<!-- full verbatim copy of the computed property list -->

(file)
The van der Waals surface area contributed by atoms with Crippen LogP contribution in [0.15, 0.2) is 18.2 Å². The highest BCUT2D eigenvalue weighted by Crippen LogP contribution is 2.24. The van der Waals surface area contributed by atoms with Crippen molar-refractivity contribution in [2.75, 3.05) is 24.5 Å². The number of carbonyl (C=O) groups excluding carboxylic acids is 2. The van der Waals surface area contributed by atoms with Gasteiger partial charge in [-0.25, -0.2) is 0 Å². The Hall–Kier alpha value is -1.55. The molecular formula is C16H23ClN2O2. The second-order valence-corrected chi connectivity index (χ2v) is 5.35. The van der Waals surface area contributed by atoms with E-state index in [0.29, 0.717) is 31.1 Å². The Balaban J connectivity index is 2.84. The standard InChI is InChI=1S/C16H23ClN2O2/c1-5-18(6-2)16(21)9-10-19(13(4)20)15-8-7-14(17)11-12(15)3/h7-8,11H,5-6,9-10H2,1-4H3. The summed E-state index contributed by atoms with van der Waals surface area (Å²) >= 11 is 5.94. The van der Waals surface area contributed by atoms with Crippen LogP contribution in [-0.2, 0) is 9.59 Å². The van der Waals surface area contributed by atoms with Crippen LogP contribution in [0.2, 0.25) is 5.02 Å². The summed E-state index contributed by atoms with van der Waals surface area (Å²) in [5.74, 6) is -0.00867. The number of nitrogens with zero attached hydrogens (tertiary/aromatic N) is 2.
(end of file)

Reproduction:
The van der Waals surface area contributed by atoms with Crippen LogP contribution in [0.15, 0.2) is 18.2 Å². The highest BCUT2D eigenvalue weighted by Crippen LogP contribution is 2.24. The van der Waals surface area contributed by atoms with Crippen molar-refractivity contribution in [2.75, 3.05) is 24.5 Å². The number of carbonyl (C=O) groups excluding carboxylic acids is 2. The van der Waals surface area contributed by atoms with Gasteiger partial charge in [-0.25, -0.2) is 0 Å². The Hall–Kier alpha value is -1.55. The molecular formula is C16H23ClN2O2. The second-order valence-corrected chi connectivity index (χ2v) is 5.35. The van der Waals surface area contributed by atoms with E-state index in [0.29, 0.717) is 31.1 Å². The Balaban J connectivity index is 2.84. The standard InChI is InChI=1S/C16H23ClN2O2/c1-5-18(6-2)16(21)9-10-19(13(4)20)15-8-7-14(17)11-12(15)3/h7-8,11H,5-6,9-10H2,1-4H3. The summed E-state index contributed by atoms with van der Waals surface area (Å²) >= 11 is 5.94. The van der Waals surface area contributed by atoms with Crippen LogP contribution in [-0.2, 0) is 9.59 Å². The van der Waals surface area contributed by atoms with Crippen LogP contribution in [0.2, 0.25) is 5.02 Å². The summed E-state index contributed by atoms with van der Waals surface area (Å²) in [5.74, 6) is -0.00867. The number of nitrogens with zero attached hydrogens (tertiary/aromatic N) is 2.